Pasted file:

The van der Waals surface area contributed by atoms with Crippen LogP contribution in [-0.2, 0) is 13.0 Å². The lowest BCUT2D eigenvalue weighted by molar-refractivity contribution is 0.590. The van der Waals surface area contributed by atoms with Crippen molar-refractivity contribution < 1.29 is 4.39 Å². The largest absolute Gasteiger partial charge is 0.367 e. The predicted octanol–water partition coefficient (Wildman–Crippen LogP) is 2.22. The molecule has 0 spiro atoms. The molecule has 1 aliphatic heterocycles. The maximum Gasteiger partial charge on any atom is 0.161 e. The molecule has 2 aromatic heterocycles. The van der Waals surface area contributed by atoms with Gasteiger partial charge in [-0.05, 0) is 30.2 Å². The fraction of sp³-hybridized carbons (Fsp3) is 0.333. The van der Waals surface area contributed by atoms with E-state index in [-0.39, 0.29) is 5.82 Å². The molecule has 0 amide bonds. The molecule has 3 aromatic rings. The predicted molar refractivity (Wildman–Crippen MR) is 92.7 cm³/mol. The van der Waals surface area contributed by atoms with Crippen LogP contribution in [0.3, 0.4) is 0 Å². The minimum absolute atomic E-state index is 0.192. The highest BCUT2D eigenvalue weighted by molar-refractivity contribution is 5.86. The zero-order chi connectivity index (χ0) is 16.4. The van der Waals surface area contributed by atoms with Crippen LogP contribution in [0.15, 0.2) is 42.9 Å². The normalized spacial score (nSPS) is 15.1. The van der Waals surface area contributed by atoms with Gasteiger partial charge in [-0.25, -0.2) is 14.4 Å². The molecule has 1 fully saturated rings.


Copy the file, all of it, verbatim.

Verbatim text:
The van der Waals surface area contributed by atoms with Crippen LogP contribution in [-0.2, 0) is 13.0 Å². The lowest BCUT2D eigenvalue weighted by molar-refractivity contribution is 0.590. The van der Waals surface area contributed by atoms with Crippen molar-refractivity contribution < 1.29 is 4.39 Å². The largest absolute Gasteiger partial charge is 0.367 e. The predicted octanol–water partition coefficient (Wildman–Crippen LogP) is 2.22. The molecule has 0 spiro atoms. The molecule has 1 aliphatic heterocycles. The maximum Gasteiger partial charge on any atom is 0.161 e. The molecule has 2 aromatic heterocycles. The van der Waals surface area contributed by atoms with Gasteiger partial charge in [-0.05, 0) is 30.2 Å². The fraction of sp³-hybridized carbons (Fsp3) is 0.333. The van der Waals surface area contributed by atoms with E-state index in [-0.39, 0.29) is 5.82 Å². The molecule has 0 amide bonds. The molecule has 3 aromatic rings. The predicted molar refractivity (Wildman–Crippen MR) is 92.7 cm³/mol. The van der Waals surface area contributed by atoms with Crippen LogP contribution in [0.3, 0.4) is 0 Å². The minimum absolute atomic E-state index is 0.192. The highest BCUT2D eigenvalue weighted by molar-refractivity contribution is 5.86. The zero-order chi connectivity index (χ0) is 16.4. The van der Waals surface area contributed by atoms with Crippen LogP contribution in [0.15, 0.2) is 42.9 Å². The normalized spacial score (nSPS) is 15.1. The van der Waals surface area contributed by atoms with Gasteiger partial charge in [-0.25, -0.2) is 14.4 Å². The molecule has 1 fully saturated rings.